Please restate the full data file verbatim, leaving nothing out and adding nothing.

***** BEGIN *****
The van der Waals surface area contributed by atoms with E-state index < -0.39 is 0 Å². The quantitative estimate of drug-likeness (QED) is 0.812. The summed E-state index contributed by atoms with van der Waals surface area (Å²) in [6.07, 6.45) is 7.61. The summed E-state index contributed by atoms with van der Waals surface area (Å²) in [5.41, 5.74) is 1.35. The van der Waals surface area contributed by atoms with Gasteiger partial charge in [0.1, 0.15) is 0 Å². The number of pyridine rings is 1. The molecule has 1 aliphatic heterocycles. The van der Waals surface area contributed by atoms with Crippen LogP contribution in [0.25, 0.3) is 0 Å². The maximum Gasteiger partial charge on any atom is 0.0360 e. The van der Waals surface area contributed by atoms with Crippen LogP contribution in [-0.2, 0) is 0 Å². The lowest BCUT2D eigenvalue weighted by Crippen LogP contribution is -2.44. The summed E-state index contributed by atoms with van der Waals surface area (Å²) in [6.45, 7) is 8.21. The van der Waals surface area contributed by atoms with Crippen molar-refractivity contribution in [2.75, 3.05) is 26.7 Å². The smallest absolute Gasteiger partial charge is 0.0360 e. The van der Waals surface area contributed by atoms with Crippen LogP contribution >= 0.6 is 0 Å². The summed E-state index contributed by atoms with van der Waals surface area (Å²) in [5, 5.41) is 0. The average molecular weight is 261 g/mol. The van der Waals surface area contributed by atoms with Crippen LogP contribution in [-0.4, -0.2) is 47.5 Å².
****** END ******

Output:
The van der Waals surface area contributed by atoms with E-state index < -0.39 is 0 Å². The quantitative estimate of drug-likeness (QED) is 0.812. The summed E-state index contributed by atoms with van der Waals surface area (Å²) in [6.07, 6.45) is 7.61. The summed E-state index contributed by atoms with van der Waals surface area (Å²) in [5.41, 5.74) is 1.35. The van der Waals surface area contributed by atoms with Gasteiger partial charge in [0.1, 0.15) is 0 Å². The number of pyridine rings is 1. The molecule has 1 aliphatic heterocycles. The van der Waals surface area contributed by atoms with Crippen LogP contribution in [0.25, 0.3) is 0 Å². The maximum Gasteiger partial charge on any atom is 0.0360 e. The van der Waals surface area contributed by atoms with Crippen LogP contribution in [-0.2, 0) is 0 Å². The lowest BCUT2D eigenvalue weighted by Crippen LogP contribution is -2.44. The summed E-state index contributed by atoms with van der Waals surface area (Å²) in [6.45, 7) is 8.21. The van der Waals surface area contributed by atoms with Crippen molar-refractivity contribution in [2.75, 3.05) is 26.7 Å². The smallest absolute Gasteiger partial charge is 0.0360 e. The van der Waals surface area contributed by atoms with Crippen LogP contribution >= 0.6 is 0 Å². The summed E-state index contributed by atoms with van der Waals surface area (Å²) in [5, 5.41) is 0. The average molecular weight is 261 g/mol. The van der Waals surface area contributed by atoms with Crippen LogP contribution in [-0.4, -0.2) is 47.5 Å².